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Open AccessReview

Therapeutic Plasmapheresis with Albumin Replacement in Alzheimer’s Disease and Chronic Progressive Multiple Sclerosis: A Review

by Rut Navarro-Martínez 1,2,3 and Omar Cauli 2,3,*
1
Haematology Department, Hospital General Universitario, 46014 Valencia, Spain
2
Department of Nursing, University of Valencia, 46010 Valencia, Spain
3
Frailty and Cognitive Impairment Group (FROG), University of Valencia, 46010 Valencia, Spain
*
Author to whom correspondence should be addressed.
Pharmaceuticals 2020, 13(2), 28; https://doi.org/10.3390/ph13020028
Received: 26 November 2019 / Revised: 6 February 2020 / Accepted: 7 February 2020 / Published: 12 February 2020
(This article belongs to the Special Issue Therapeutics Agents for Neural Repair)
Background: Reducing the burden of beta-amyloid accumulation and toxic autoimmunity-related proteins, one of the recognized pathophysiological markers of chronic and common neurological disorders such as Alzheimer’s disease (AD) and multiple sclerosis (MS), may be a valid alternative therapy to reduce their accumulation in the brain and thus reduce the progression of these disorders. The objective of this review was to evaluate the efficacy of plasmapheresis (PP) in AD and chronic progressive MS patients (in terms of improving clinical symptoms) and to analyze its safety and protocols. Methods: Articles related to this topic and published without time limitations in the Medline, and Cochrane databases were reviewed. Results: In AD patients, PP reduced amyloid beta (Aβ) levels in the brain, accompanied by a tendency towards cognitive stabilization, and improved language and verbal fluency. In regards to structural and functional brain changes, PP reduced brain volume and favored the stabilization, or absence, of the progression of perfusion. In chronic progressive form of MS patients, PP improved neurological deficits in 20–70% of patients with a chronic progressive form of MS, and restored interferon (IFN) responsiveness, which was not accompanied by any image change in brain plaques. Conclusions: Therapeutic plasmapheresis with albumin replacement is a promising strategy for reducing Aβ mediated toxicity and slowing the progression of the disorder. Some patients with chronic progressive forms of MS show improvement in neurological deficits. The features of AD and MS patients who benefit most from this approach need further research. View Full-Text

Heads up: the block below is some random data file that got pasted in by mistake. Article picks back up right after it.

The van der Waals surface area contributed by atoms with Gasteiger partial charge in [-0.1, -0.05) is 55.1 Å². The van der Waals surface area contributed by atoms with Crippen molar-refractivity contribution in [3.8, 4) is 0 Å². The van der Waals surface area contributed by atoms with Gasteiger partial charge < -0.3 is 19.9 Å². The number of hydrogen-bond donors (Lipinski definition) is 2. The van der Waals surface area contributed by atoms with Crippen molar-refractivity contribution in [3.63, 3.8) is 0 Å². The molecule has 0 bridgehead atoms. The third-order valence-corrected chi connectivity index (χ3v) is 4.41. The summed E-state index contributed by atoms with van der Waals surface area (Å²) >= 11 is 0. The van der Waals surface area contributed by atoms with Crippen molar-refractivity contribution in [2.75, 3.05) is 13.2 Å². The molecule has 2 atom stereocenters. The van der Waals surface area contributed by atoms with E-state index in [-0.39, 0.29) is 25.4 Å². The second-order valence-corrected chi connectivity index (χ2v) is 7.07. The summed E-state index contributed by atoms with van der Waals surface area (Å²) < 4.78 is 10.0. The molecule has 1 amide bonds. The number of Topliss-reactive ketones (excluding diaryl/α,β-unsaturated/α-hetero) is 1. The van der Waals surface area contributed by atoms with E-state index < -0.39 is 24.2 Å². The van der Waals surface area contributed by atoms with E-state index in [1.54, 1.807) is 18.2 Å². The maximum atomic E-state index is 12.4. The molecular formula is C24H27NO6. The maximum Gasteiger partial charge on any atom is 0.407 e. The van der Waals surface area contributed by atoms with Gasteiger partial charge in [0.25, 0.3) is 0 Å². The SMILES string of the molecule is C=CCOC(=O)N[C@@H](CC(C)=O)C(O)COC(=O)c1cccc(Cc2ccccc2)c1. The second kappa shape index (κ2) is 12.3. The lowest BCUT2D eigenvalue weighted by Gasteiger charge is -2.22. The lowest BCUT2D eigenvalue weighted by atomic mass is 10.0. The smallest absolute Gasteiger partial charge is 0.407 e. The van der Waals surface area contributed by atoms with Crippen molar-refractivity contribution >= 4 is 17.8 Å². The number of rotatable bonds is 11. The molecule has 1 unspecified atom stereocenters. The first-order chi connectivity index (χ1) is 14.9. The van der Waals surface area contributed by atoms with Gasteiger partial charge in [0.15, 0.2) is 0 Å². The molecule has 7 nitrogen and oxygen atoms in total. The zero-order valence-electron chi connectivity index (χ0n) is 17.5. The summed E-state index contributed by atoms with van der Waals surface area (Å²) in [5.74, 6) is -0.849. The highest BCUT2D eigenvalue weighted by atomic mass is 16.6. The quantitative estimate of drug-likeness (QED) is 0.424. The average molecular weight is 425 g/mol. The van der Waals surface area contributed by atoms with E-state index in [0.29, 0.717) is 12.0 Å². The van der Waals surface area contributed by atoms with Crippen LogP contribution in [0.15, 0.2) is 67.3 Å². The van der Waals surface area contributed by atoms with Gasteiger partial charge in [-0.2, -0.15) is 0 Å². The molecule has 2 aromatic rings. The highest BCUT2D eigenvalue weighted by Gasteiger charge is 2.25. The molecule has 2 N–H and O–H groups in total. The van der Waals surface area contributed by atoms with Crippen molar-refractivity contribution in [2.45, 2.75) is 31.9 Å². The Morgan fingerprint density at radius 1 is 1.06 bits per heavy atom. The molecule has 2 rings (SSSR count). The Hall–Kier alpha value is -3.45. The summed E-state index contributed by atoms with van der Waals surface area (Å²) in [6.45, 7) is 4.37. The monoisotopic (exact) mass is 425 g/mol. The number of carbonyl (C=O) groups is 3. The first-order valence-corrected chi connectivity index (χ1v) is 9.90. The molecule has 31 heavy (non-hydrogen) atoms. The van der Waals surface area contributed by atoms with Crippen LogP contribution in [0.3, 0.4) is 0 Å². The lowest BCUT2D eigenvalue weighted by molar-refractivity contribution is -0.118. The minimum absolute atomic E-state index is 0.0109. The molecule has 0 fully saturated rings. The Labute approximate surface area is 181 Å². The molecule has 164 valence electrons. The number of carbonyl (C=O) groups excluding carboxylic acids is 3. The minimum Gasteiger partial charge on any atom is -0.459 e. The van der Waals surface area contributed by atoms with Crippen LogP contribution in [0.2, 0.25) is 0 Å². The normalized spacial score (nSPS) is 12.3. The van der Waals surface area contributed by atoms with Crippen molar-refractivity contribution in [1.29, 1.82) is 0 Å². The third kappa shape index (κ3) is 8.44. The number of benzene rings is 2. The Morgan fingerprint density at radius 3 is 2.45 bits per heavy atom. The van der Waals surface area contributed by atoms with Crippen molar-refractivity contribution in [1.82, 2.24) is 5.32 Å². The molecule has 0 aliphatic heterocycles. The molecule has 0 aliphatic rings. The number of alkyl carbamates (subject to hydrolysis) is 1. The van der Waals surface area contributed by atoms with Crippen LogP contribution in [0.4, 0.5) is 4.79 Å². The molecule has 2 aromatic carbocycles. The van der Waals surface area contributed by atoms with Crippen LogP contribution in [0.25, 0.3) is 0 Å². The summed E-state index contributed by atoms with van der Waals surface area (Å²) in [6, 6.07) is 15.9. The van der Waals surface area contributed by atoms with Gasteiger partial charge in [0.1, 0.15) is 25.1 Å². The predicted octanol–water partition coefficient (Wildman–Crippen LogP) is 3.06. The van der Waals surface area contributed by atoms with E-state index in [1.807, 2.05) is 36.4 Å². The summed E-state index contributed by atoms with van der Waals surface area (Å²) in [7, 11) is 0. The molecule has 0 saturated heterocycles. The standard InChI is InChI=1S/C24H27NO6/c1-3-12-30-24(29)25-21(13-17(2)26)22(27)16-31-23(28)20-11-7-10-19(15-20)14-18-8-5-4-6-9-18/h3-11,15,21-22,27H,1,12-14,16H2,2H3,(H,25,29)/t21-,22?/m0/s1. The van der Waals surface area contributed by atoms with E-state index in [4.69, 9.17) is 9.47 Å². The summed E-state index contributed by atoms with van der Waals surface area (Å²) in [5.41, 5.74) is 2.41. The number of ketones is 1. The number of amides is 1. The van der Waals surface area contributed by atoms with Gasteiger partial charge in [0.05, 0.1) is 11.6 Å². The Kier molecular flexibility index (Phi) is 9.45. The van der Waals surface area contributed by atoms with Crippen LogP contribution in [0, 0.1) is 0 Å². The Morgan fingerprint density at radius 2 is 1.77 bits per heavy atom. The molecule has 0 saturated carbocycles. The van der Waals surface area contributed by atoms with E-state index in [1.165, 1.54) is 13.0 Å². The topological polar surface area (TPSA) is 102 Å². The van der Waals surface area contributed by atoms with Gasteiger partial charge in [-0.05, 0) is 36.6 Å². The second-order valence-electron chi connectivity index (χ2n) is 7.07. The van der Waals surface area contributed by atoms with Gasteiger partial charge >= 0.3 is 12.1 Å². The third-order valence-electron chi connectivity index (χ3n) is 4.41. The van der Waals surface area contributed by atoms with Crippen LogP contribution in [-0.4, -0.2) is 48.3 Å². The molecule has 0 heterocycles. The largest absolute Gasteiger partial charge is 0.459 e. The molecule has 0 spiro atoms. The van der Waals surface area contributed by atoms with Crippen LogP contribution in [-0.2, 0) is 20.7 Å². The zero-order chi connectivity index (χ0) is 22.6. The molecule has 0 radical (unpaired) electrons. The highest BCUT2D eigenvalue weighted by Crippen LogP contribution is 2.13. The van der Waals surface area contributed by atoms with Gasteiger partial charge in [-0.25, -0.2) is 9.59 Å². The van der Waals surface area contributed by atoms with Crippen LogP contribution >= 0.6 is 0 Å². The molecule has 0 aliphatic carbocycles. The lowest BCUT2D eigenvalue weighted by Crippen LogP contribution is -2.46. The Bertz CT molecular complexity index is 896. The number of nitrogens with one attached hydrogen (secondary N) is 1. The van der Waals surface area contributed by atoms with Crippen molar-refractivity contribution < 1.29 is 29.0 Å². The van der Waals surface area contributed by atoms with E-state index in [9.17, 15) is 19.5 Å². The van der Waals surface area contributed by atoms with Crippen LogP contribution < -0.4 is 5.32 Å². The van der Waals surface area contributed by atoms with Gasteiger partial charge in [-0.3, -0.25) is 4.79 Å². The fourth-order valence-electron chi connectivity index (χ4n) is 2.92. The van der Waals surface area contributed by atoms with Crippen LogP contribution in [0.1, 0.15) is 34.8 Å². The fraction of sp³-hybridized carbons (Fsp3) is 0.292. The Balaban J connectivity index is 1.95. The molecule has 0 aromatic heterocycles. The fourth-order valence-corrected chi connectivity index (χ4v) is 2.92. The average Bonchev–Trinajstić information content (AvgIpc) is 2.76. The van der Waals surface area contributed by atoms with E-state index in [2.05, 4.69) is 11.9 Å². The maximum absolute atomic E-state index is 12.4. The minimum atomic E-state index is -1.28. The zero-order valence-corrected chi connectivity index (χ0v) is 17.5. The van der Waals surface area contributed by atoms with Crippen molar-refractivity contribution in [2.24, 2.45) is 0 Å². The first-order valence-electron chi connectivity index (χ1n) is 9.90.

Keywords: plasmapheresis; albumin; auto-immunity; dementia; magnetic resonance imaging; amyloid beta plasmapheresis; albumin; auto-immunity; dementia; magnetic resonance imaging; amyloid beta
MDPI and ACS Style

Navarro-Martínez, R.; Cauli, O. Therapeutic Plasmapheresis with Albumin Replacement in Alzheimer’s Disease and Chronic Progressive Multiple Sclerosis: A Review. Pharmaceuticals 2020, 13, 28.

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